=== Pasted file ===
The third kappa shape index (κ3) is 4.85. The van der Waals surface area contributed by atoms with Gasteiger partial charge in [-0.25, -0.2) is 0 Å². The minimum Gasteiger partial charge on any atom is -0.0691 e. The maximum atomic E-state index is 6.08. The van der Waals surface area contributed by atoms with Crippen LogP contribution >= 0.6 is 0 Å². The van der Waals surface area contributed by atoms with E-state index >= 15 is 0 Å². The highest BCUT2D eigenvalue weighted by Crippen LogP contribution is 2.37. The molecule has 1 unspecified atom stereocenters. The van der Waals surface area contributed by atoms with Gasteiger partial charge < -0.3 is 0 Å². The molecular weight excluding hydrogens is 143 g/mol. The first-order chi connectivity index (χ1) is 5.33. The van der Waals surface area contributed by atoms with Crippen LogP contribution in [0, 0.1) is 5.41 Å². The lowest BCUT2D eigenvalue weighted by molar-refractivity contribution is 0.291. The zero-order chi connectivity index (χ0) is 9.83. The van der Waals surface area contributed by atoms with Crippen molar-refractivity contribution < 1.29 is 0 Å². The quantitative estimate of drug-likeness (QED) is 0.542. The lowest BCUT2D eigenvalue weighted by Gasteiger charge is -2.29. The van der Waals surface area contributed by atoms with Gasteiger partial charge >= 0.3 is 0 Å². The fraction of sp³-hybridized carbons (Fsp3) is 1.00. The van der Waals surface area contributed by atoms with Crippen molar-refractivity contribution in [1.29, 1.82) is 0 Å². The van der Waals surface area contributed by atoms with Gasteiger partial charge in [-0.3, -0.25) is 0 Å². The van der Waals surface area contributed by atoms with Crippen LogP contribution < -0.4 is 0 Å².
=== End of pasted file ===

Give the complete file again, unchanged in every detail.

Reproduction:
The third kappa shape index (κ3) is 4.85. The van der Waals surface area contributed by atoms with Gasteiger partial charge in [-0.25, -0.2) is 0 Å². The minimum Gasteiger partial charge on any atom is -0.0691 e. The maximum atomic E-state index is 6.08. The van der Waals surface area contributed by atoms with Crippen LogP contribution >= 0.6 is 0 Å². The van der Waals surface area contributed by atoms with E-state index >= 15 is 0 Å². The highest BCUT2D eigenvalue weighted by Crippen LogP contribution is 2.37. The molecule has 1 unspecified atom stereocenters. The van der Waals surface area contributed by atoms with Gasteiger partial charge < -0.3 is 0 Å². The molecular weight excluding hydrogens is 143 g/mol. The first-order chi connectivity index (χ1) is 5.33. The van der Waals surface area contributed by atoms with Crippen LogP contribution in [0, 0.1) is 5.41 Å². The lowest BCUT2D eigenvalue weighted by molar-refractivity contribution is 0.291. The zero-order chi connectivity index (χ0) is 9.83. The van der Waals surface area contributed by atoms with Crippen molar-refractivity contribution < 1.29 is 0 Å². The quantitative estimate of drug-likeness (QED) is 0.542. The lowest BCUT2D eigenvalue weighted by Gasteiger charge is -2.29. The van der Waals surface area contributed by atoms with Gasteiger partial charge >= 0.3 is 0 Å². The fraction of sp³-hybridized carbons (Fsp3) is 1.00. The van der Waals surface area contributed by atoms with Crippen molar-refractivity contribution in [1.29, 1.82) is 0 Å². The van der Waals surface area contributed by atoms with Gasteiger partial charge in [-0.3, -0.25) is 0 Å². The van der Waals surface area contributed by atoms with Crippen LogP contribution < -0.4 is 0 Å².